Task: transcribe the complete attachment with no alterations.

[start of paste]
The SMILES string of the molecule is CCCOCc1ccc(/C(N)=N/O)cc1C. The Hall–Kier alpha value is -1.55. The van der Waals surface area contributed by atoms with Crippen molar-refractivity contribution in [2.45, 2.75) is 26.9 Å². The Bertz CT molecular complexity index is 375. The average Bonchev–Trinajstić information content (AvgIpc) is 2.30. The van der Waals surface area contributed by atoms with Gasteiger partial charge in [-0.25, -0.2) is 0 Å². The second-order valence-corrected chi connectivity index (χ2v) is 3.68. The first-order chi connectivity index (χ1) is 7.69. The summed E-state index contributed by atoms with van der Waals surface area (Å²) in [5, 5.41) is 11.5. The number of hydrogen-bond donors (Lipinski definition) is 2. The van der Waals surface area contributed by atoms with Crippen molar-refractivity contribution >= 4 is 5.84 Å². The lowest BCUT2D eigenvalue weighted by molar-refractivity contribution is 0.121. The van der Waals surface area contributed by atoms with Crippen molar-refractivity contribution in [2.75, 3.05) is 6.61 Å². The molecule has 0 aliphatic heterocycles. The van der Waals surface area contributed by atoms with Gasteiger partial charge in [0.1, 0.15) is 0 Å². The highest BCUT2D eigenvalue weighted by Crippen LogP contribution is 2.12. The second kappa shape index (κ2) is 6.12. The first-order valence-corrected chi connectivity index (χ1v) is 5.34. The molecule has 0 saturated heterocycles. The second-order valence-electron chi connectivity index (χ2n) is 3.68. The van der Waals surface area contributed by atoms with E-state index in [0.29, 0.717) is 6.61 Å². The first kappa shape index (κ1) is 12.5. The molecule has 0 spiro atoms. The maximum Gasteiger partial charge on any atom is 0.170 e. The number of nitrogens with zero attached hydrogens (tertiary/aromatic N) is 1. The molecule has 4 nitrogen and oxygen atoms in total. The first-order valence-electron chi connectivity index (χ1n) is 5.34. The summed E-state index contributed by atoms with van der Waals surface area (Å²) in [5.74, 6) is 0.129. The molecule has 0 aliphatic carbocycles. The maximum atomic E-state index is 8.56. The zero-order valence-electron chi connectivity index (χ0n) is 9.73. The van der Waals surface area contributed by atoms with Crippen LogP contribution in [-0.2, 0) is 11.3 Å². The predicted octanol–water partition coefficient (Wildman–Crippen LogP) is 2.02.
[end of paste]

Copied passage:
The SMILES string of the molecule is CCCOCc1ccc(/C(N)=N/O)cc1C. The Hall–Kier alpha value is -1.55. The van der Waals surface area contributed by atoms with Crippen molar-refractivity contribution in [2.45, 2.75) is 26.9 Å². The Bertz CT molecular complexity index is 375. The average Bonchev–Trinajstić information content (AvgIpc) is 2.30. The van der Waals surface area contributed by atoms with Gasteiger partial charge in [-0.25, -0.2) is 0 Å². The second-order valence-corrected chi connectivity index (χ2v) is 3.68. The first-order chi connectivity index (χ1) is 7.69. The summed E-state index contributed by atoms with van der Waals surface area (Å²) in [5, 5.41) is 11.5. The number of hydrogen-bond donors (Lipinski definition) is 2. The van der Waals surface area contributed by atoms with Crippen molar-refractivity contribution >= 4 is 5.84 Å². The lowest BCUT2D eigenvalue weighted by molar-refractivity contribution is 0.121. The van der Waals surface area contributed by atoms with Crippen molar-refractivity contribution in [2.75, 3.05) is 6.61 Å². The molecule has 0 aliphatic heterocycles. The van der Waals surface area contributed by atoms with Gasteiger partial charge in [0.1, 0.15) is 0 Å². The highest BCUT2D eigenvalue weighted by Crippen LogP contribution is 2.12. The second kappa shape index (κ2) is 6.12. The first-order valence-corrected chi connectivity index (χ1v) is 5.34. The molecule has 0 saturated heterocycles. The second-order valence-electron chi connectivity index (χ2n) is 3.68. The van der Waals surface area contributed by atoms with E-state index in [0.29, 0.717) is 6.61 Å². The first kappa shape index (κ1) is 12.5. The molecule has 0 spiro atoms. The maximum Gasteiger partial charge on any atom is 0.170 e. The number of nitrogens with zero attached hydrogens (tertiary/aromatic N) is 1. The molecule has 4 nitrogen and oxygen atoms in total. The first-order valence-electron chi connectivity index (χ1n) is 5.34. The summed E-state index contributed by atoms with van der Waals surface area (Å²) in [5.74, 6) is 0.129. The molecule has 0 aliphatic carbocycles. The maximum atomic E-state index is 8.56. The zero-order valence-electron chi connectivity index (χ0n) is 9.73. The van der Waals surface area contributed by atoms with Crippen LogP contribution in [-0.2, 0) is 11.3 Å². The predicted octanol–water partition coefficient (Wildman–Crippen LogP) is 2.02.